29 Jan 2007

Five cardinal rules in cooking

Inspired by Martin's blog entry "Ten tips for practical molecular gastronomy", I came to remember Östen Dahlgren's five cardinal rules in cooking:

  1. Be critical of recipes
  2. Stop and think - should I really do [it like] this?
  3. Keep in mind how the heat is distributed/transferred
  4. Keep in mind what is soluble in what
  5. Taste while you're cooking - often
(my translation)

Dahlgren has written the book "Laga mat - Hur man gör og varför" ("Cooking - How to do it and why"), which is a Swedish counterpart to McGee's "On food and Cooking".
Dahlgren's list is a simpler version of the ten rules that Martin lists up. Although less comprehensive, the short list is easier to keep in mind whenever you're cooking, and I think that's a virtue. I could have commented further on each point, but I think I'll keep it short this time.
What is soluble in what? Blueberry juice in chili oil
(Photo: Erlend Krumsvik)

Furthermore it seems to me that the various tips in Martin's list demand quite different degrees of knowledge and experience. "Learn how to control the texture of food" and "Learn how to control taste and flavor" demand quite a lot of either knowledge or experience (or both) from the cook. On the other hand, "Know what temperature you’re cooking at" doesn't demand much more than the skill of using a thermometer. Of course, Dahlgren's list also operates on different levels, but maybe less so than Martin's. Or is it maybe me seeing things a little too much through my own eyes here, being more accustomed to Dahlgren's rules knowing them for a longer time?

One of my personal favourites is by the way Martin's 9. tip, being imperative in science and science education: "Keep a written record of what you do! ".

Maybe should we go for a happy marriage, making one complete list for the Molecular Gastronomy enthusiasts and a shorter one for everyone else? A future post, either here or at Martin's blog, should certainly have two such differentiated lists. A joint venture?


21 Jan 2007

A kindred spirit

My first experience with the annual ASE (The Association for Science Education) conference was at The University of Birmingham 3.-6. January. A paradox was that I had to go all the way to England to find that one of the most interesting experiences was to be a Swedish lecturer.

A packed programme with hoards of parallel sessions, spanning most thinkable and unthinkable science education issues; from the highly inspiring/enthusing to the one that give you the feeling "I never thought it was possible to completely ruin something so inherently fascinating". However, one experience left all of the other sessions in the shadows: Hans Persson at the Swedish National Centre for Education in Physics (and The Stockholm Institute of Education) had two sessions: "Creativity in the Science Classroom" and "Curious About Science?". His approach to science teaching was so fresh, vital and inspiring that the session ended in the audience giving standing ovations (the first time I've experienced such after a conference lecture).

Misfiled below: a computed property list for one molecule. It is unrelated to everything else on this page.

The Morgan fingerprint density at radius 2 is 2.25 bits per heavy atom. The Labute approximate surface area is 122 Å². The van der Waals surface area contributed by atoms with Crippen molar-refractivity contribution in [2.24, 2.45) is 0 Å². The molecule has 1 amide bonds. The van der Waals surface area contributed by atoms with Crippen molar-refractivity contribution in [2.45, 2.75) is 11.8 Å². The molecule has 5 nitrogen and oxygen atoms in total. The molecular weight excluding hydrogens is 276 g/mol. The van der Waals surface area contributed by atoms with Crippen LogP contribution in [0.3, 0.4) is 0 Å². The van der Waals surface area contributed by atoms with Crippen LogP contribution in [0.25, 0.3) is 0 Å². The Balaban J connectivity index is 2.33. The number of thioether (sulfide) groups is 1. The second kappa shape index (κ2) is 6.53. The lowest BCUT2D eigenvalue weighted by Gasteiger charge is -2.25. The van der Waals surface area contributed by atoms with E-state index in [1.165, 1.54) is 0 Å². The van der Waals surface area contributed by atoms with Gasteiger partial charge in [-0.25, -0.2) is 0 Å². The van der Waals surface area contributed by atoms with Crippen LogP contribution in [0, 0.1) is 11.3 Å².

What makes this special? First of all, the strong focus on students' interest/attitudes towards science in addition to the knowledge. Interest before knowledge, maybe. If you don't enjoy dealing with science, you won't learn much. Other key factors are having courage to be truly playful and enthusiastic, and utilising every aspect of everyday life to impart science. I also share his quite strong criticism of the kind of science teaching that is separated from everyday life, i.e. lab equipment which its sole purpose is for use in science education, but which doesn't exist anywhere else (note that this primarily applies to primary and secondary school, college/university level may be quite a different ballgame).

The other thing that makes this stand out is that he managed to convince me that he's got a firm foundation for this approach, possibly both theoretical/ideological and empiric, both from primary/secondary school and teacher training. His book on concept building is sure to find it's way to my bedside table soon (only in Swedish, unfortunately, but he's published books in English as well).

Anyway, I don't think I've seen such a fresh approach to science education during my five years in the game, and I decided to post this although strictly it doesn't deal with food and science education (although he touched in on that as well).

A visit at his web page, which bears the subtitle "How can we awaken interest in science and then keep that interest alive?", gives a small glimpse of his thoughts and work. I find this so important that I've put the link in the permanent links list in the right hand margin.


Link: www.hanper.se (both English and Swedish, but the Swedish pages are somewhat more comprehensive).